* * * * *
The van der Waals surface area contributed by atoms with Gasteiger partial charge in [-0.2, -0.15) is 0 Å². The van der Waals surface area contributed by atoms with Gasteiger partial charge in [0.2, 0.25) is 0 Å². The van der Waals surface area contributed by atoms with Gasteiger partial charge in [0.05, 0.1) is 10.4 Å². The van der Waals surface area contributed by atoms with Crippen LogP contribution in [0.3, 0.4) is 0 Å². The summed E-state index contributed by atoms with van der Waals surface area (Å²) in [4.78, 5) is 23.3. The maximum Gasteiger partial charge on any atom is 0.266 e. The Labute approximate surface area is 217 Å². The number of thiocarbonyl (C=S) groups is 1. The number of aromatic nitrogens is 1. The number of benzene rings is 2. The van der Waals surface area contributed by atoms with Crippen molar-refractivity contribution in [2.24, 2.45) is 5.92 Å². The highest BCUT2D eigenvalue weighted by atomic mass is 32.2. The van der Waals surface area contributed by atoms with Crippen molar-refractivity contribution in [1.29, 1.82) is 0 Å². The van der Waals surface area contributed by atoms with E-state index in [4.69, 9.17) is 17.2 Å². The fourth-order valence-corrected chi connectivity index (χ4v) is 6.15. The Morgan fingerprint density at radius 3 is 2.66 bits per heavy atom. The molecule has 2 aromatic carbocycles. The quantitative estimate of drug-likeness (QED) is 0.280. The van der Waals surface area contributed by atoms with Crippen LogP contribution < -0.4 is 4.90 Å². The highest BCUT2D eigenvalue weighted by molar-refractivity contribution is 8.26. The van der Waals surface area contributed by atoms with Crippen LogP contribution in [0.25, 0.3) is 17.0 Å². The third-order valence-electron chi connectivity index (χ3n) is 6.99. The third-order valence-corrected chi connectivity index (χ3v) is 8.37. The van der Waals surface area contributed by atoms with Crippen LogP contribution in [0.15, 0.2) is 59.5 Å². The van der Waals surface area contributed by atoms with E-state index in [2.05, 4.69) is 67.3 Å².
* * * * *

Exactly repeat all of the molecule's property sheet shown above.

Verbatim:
The van der Waals surface area contributed by atoms with Gasteiger partial charge in [-0.2, -0.15) is 0 Å². The van der Waals surface area contributed by atoms with Gasteiger partial charge in [0.2, 0.25) is 0 Å². The van der Waals surface area contributed by atoms with Gasteiger partial charge in [0.05, 0.1) is 10.4 Å². The van der Waals surface area contributed by atoms with Crippen LogP contribution in [0.3, 0.4) is 0 Å². The summed E-state index contributed by atoms with van der Waals surface area (Å²) in [4.78, 5) is 23.3. The maximum Gasteiger partial charge on any atom is 0.266 e. The Labute approximate surface area is 217 Å². The number of thiocarbonyl (C=S) groups is 1. The number of aromatic nitrogens is 1. The number of benzene rings is 2. The van der Waals surface area contributed by atoms with Crippen molar-refractivity contribution in [2.24, 2.45) is 5.92 Å². The highest BCUT2D eigenvalue weighted by atomic mass is 32.2. The van der Waals surface area contributed by atoms with Crippen molar-refractivity contribution in [1.29, 1.82) is 0 Å². The van der Waals surface area contributed by atoms with E-state index in [4.69, 9.17) is 17.2 Å². The fourth-order valence-corrected chi connectivity index (χ4v) is 6.15. The Morgan fingerprint density at radius 3 is 2.66 bits per heavy atom. The molecule has 2 aromatic carbocycles. The quantitative estimate of drug-likeness (QED) is 0.280. The van der Waals surface area contributed by atoms with Crippen LogP contribution < -0.4 is 4.90 Å². The highest BCUT2D eigenvalue weighted by molar-refractivity contribution is 8.26. The van der Waals surface area contributed by atoms with Crippen LogP contribution in [0.25, 0.3) is 17.0 Å². The third-order valence-electron chi connectivity index (χ3n) is 6.99. The third-order valence-corrected chi connectivity index (χ3v) is 8.37. The van der Waals surface area contributed by atoms with Crippen LogP contribution in [0.15, 0.2) is 59.5 Å². The van der Waals surface area contributed by atoms with E-state index in [2.05, 4.69) is 67.3 Å².